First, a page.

Andrew Lloyd, <firstname.lastname@example.org>, +44 1 27 367 5100
http://www.w3.org/ -- 3 May 1999 --The World Wide Web Consortium (W3C) today announced that it is investigating the status of a patent claim which threatens open access to privacy protection technology known as the Platform for Privacy Preferences (P3P). To aid in its investigative efforts, W3C is calling on the Web Community for help in locating "prior art," technology whose existence could be relevant to the validity of the patent.
"There are growing incompatibilities between patents and open standards; the trend towards filing patents in areas where standards are already underway is cause for both concern and action," stated Daniel J. Weitzner, Technology and Society Domain Leader of W3C. "The Web and developer communities can be instrumental in providing the evidence required to render questionable patents invalid, thereby maintaining an open Web. "
P3P's design keeps users informed of sites' privacy practices, and allows them to control what information they choose to disclose to a Web site, as well as how that information may be used. P3P privacy disclosures and requests for information are expressed in the W3C's widely deployed Extensible Markup Language (XML).
P3P technology grows from a consensus process involving representatives from more than a dozen W3C member organizations, as well as invited privacy experts from around the world.
Intermind recently received a U.S. patent, and has indicated that the patent may be infringed upon by W3C metadata standards, particularly P3P. The patent covers storage and transfer of "consumer" and "provider" information between two computers using a metadata control structure. Intermind has further stated that its "patents cover numerous additional features" of other communications technologies.
Recent software patents have been successfully challenged by the Web community because technology that the patent holder claimed was original, and deserving of patent protection, had actually be invented and disclosed already. Challenging patents by identifying pre-existing technology, referred to as "prior art," often has the effect of invalidating a patent altogether, or at least narrowing the scope of its claims.
W3C has begun researching the validity and applicability of this patent, and is seeking information concerning any software or systems that predate the Intermind patent and can be described as follows:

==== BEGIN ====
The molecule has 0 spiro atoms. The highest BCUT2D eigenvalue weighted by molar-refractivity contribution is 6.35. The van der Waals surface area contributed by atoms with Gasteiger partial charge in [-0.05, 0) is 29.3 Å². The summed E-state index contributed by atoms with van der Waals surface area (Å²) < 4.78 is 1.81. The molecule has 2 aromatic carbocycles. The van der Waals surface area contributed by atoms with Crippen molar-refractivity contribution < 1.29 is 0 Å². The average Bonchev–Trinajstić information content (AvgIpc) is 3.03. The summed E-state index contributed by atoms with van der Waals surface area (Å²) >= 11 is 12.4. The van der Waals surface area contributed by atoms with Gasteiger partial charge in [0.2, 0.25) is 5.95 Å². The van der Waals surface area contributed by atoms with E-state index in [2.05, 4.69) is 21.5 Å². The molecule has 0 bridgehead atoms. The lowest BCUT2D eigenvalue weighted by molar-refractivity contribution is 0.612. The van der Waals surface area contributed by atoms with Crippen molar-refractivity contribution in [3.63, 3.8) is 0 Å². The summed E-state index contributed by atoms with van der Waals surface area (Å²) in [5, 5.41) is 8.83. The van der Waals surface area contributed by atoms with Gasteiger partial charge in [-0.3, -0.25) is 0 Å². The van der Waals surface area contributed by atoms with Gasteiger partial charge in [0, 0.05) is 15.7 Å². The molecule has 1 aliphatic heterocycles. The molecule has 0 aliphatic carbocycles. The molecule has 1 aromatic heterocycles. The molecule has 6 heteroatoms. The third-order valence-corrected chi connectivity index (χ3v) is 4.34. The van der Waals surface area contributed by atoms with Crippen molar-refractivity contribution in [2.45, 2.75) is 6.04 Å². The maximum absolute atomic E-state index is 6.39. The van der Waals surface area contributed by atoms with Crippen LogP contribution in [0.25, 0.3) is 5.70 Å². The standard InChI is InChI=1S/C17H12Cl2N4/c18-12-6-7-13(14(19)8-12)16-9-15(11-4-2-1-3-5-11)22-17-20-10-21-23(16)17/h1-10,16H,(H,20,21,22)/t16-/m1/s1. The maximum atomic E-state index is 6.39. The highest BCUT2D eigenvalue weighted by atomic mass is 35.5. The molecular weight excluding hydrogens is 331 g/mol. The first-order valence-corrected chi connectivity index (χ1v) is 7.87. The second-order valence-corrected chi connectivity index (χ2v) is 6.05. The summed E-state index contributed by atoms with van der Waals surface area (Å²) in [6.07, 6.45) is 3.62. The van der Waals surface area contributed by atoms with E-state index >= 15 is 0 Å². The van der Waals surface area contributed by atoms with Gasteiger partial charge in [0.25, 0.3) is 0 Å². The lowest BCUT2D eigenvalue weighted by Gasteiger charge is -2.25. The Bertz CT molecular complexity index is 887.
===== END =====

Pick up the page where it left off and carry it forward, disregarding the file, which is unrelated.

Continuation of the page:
A network system or architecture where a client (such as a browser) and a server exchange information using a control structure defined by metadata (e.g. expressed in XML) which describes
Additionally, the receiving device must be able to process the metadata using instructions external to the control structure.
Those aware of publications, specifications, software programs, books, systems or any other information about any technology that performed any of these functions prior to February 29, 1995 (or less desirably, February 29, 1996) can send such information to email@example.com and include the following information:
Further details and patent citations are provided at http://www.w3.org/1999/04/P3P-PatentBackground.html
The W3C was created to lead the Web to its full potential by developing common protocols that promote its evolution and ensure its interoperability. It is an international industry consortium jointly run by the MIT Laboratory for Computer Science (MIT LCS) in the USA, the National Institute for Research in Computer Science and Control (INRIA) in France and Keio University in Japan. Services provided by the Consortium include: a repository of information about the World Wide Web for developers and users, reference code implementations to embody and promote standards, and various prototype and sample applications to demonstrate use of new technology. To date, over 320 organizations are Members of the Consortium.